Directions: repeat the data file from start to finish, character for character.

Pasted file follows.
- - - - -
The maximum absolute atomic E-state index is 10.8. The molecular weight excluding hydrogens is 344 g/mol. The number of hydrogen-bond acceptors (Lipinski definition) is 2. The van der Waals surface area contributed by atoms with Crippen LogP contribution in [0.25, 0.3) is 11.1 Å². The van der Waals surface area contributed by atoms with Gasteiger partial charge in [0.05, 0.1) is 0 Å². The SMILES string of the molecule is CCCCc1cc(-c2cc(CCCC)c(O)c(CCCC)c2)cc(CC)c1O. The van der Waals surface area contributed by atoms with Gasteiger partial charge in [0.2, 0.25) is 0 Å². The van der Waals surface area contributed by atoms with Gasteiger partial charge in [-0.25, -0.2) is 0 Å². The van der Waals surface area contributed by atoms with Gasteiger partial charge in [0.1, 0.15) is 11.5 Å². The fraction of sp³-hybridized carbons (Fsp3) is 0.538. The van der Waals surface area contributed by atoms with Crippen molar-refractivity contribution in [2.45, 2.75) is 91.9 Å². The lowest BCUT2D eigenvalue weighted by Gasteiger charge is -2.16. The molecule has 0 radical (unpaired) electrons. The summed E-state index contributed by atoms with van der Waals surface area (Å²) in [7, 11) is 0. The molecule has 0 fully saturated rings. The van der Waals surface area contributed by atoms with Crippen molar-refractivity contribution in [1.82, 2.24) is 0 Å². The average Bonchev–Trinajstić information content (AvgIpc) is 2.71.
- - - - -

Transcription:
The maximum absolute atomic E-state index is 10.8. The molecular weight excluding hydrogens is 344 g/mol. The number of hydrogen-bond acceptors (Lipinski definition) is 2. The van der Waals surface area contributed by atoms with Crippen LogP contribution in [0.25, 0.3) is 11.1 Å². The van der Waals surface area contributed by atoms with Gasteiger partial charge in [0.05, 0.1) is 0 Å². The SMILES string of the molecule is CCCCc1cc(-c2cc(CCCC)c(O)c(CCCC)c2)cc(CC)c1O. The van der Waals surface area contributed by atoms with Gasteiger partial charge in [0.2, 0.25) is 0 Å². The van der Waals surface area contributed by atoms with Gasteiger partial charge in [-0.25, -0.2) is 0 Å². The van der Waals surface area contributed by atoms with Gasteiger partial charge in [0.1, 0.15) is 11.5 Å². The fraction of sp³-hybridized carbons (Fsp3) is 0.538. The van der Waals surface area contributed by atoms with Crippen molar-refractivity contribution in [2.45, 2.75) is 91.9 Å². The lowest BCUT2D eigenvalue weighted by Gasteiger charge is -2.16. The molecule has 0 radical (unpaired) electrons. The summed E-state index contributed by atoms with van der Waals surface area (Å²) in [7, 11) is 0. The molecule has 0 fully saturated rings. The van der Waals surface area contributed by atoms with Crippen molar-refractivity contribution in [1.82, 2.24) is 0 Å². The average Bonchev–Trinajstić information content (AvgIpc) is 2.71.